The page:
Running Coaching from David & Megan Roche
After ultramarathons, the body undergoes numerous physiological changes. The variance between men and women points toward very cool ideas for future physiology studies and training theory.
Here's what to keep in mind for running before and after receiving each dose of your COVID-19 vaccine.
Decades of research prepared scientists to develop Covid vaccines quickly and safely. Here's what to keep in mind about vaccines and running.
Some athletes swear by compression socks, shorts and sleeves. But are there real pros and cons to compression?
Stop, put your hands on your knees, and take some deep breaths after an exhausting year. You earned it, and according to a 2019 study, it works.
Morning soreness is part of being an athlete, and it’s usually not a cause for alarm.
You have probably opened your computer a few days after a race, budding with excitement to see race photos. Wearing your bib is what appears to be a clumsy ostrich trying to twerk.
You can get strong and support faster running on just a few minutes a day.
How to stay happy and injury-free on the trails. Preventing major injuries is essential for reaching your adventure potential.
Psychologically, the most important body part for running is between your ears. Physiologically, the most important body part for running may be on either side of your crack.
Sometimes, being a runner means not running for awhile. Injury is the inevitable side-effect of being a lifelong runner, much like death is the inevitable side effect of being a lifelong human being.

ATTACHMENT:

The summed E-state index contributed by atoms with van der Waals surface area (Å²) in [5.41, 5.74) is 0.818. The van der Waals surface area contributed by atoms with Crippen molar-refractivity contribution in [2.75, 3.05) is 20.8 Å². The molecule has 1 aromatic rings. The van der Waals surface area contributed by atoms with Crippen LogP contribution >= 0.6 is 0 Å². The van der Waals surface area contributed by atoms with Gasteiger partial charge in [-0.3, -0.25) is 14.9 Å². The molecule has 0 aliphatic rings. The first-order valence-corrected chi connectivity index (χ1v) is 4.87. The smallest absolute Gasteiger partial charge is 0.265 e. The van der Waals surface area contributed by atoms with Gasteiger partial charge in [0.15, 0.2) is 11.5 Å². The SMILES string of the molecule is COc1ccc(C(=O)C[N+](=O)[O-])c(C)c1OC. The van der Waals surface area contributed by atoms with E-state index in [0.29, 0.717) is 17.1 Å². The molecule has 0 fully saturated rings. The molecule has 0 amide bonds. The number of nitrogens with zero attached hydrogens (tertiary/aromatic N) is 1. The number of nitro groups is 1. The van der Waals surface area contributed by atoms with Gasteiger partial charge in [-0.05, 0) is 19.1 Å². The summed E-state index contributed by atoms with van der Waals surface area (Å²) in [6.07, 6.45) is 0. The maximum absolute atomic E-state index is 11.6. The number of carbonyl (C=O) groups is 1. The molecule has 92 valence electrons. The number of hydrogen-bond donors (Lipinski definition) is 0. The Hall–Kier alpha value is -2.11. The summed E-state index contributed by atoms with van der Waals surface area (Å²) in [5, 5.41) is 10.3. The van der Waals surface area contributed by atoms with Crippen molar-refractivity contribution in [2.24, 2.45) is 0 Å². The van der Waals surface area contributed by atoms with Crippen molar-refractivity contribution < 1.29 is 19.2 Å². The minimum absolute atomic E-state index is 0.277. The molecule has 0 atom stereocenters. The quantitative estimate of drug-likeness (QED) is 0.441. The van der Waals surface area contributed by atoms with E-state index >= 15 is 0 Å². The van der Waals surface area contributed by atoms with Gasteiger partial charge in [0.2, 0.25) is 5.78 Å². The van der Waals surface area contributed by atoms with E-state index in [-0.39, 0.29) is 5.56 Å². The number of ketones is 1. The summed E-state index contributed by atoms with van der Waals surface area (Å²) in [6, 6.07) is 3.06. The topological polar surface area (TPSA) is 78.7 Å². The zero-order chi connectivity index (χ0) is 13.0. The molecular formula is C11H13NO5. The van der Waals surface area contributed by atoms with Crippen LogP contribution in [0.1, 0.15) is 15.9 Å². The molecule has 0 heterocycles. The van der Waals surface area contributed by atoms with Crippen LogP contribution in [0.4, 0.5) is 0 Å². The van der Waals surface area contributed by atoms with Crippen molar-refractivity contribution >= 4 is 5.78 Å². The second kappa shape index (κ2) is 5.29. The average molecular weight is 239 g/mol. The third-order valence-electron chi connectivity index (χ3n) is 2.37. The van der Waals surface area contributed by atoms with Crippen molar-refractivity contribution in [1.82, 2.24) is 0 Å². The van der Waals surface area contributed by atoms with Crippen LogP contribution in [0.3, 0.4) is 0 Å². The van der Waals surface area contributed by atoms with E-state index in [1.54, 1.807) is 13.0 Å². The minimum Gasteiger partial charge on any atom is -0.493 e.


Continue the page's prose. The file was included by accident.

There's a lot more to optimizing recovery than just taking a break from running. Here are four tips to make sure you nail your rest time.
Developing proper form can feel complex and overwhelming. This cue focused on the angle of the shin and femur has helped some athletes that struggle with practicing the best form.
Getting back to running after injury is all about giving yourself the love and space to grow. Fitness always returns so much more quickly than it took to build in the first place.
Here's some advice for how to prevent injuries, and what to do when they crop up (because they will). Injuries happen on a spectrum, and the line between healthy and injured is blurry.
What can we do in the face of our own fragility? We can keep moving forward. It's easy to idealize running, but running isn't always perfect.
Recovery is a critical part of training, because that's when adaptation from all your training happens.
The studies indicate that napping may be helpful for performance. Let’s break it down.
Yes, the Theragun and other similar percussive massage tools are just what they sound like...14-inch wide vibrators with an array of settings and attachments ostensibly designed for self massage.
Let’s start with a statement that isn’t quite medical terminology, but is medical honesty. Preventative ankle taping may be complete bullshit. Or not.
It's tough to self diagnose when you think you "might" be injured but can't quite tell. When in doubt, take a break.
A study published online on July 27 in the JAMA Cardiology journal found that there could be ongoing cardiovascular risks for people that contract COVID-19.
Rest days are a critical part of staying injury-free as a runner. But what should you actually do on your rest days?